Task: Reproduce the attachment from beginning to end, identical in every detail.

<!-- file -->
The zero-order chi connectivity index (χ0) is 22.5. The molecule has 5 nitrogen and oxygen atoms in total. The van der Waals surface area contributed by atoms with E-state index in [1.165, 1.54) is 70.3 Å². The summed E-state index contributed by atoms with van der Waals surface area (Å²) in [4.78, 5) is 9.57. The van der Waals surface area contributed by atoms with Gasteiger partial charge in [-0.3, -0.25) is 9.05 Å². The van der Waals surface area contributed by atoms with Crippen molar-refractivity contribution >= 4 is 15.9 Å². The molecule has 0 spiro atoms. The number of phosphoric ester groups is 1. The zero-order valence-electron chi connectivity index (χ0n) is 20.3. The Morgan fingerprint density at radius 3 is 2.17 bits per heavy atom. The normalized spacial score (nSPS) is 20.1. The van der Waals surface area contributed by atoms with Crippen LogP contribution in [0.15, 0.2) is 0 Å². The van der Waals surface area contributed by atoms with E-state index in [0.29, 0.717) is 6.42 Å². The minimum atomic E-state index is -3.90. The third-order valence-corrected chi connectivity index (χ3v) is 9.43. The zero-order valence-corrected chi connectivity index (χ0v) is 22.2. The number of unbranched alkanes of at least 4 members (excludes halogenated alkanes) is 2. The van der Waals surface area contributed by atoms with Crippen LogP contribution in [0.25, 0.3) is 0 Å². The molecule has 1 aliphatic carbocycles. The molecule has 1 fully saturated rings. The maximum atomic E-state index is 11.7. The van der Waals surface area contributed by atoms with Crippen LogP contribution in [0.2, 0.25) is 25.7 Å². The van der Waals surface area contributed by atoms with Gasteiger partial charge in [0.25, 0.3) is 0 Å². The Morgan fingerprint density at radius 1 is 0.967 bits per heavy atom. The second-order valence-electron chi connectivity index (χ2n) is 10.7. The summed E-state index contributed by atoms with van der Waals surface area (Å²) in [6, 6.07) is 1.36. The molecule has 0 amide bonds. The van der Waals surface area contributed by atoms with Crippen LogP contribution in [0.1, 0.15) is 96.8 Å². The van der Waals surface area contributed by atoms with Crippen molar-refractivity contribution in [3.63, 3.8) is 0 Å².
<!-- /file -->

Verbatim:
The zero-order chi connectivity index (χ0) is 22.5. The molecule has 5 nitrogen and oxygen atoms in total. The van der Waals surface area contributed by atoms with E-state index in [1.165, 1.54) is 70.3 Å². The summed E-state index contributed by atoms with van der Waals surface area (Å²) in [4.78, 5) is 9.57. The van der Waals surface area contributed by atoms with Gasteiger partial charge in [-0.3, -0.25) is 9.05 Å². The van der Waals surface area contributed by atoms with Crippen molar-refractivity contribution >= 4 is 15.9 Å². The molecule has 0 spiro atoms. The number of phosphoric ester groups is 1. The zero-order valence-electron chi connectivity index (χ0n) is 20.3. The Morgan fingerprint density at radius 3 is 2.17 bits per heavy atom. The normalized spacial score (nSPS) is 20.1. The van der Waals surface area contributed by atoms with Crippen LogP contribution in [0.15, 0.2) is 0 Å². The van der Waals surface area contributed by atoms with E-state index in [0.29, 0.717) is 6.42 Å². The minimum atomic E-state index is -3.90. The third-order valence-corrected chi connectivity index (χ3v) is 9.43. The zero-order valence-corrected chi connectivity index (χ0v) is 22.2. The number of unbranched alkanes of at least 4 members (excludes halogenated alkanes) is 2. The van der Waals surface area contributed by atoms with Crippen LogP contribution in [0.25, 0.3) is 0 Å². The molecule has 1 aliphatic carbocycles. The molecule has 1 fully saturated rings. The maximum atomic E-state index is 11.7. The van der Waals surface area contributed by atoms with Crippen LogP contribution in [0.2, 0.25) is 25.7 Å². The van der Waals surface area contributed by atoms with Gasteiger partial charge in [0.25, 0.3) is 0 Å². The Morgan fingerprint density at radius 1 is 0.967 bits per heavy atom. The second-order valence-electron chi connectivity index (χ2n) is 10.7. The summed E-state index contributed by atoms with van der Waals surface area (Å²) in [6, 6.07) is 1.36. The molecule has 0 amide bonds. The van der Waals surface area contributed by atoms with Crippen LogP contribution in [0.1, 0.15) is 96.8 Å². The van der Waals surface area contributed by atoms with Crippen molar-refractivity contribution in [3.63, 3.8) is 0 Å².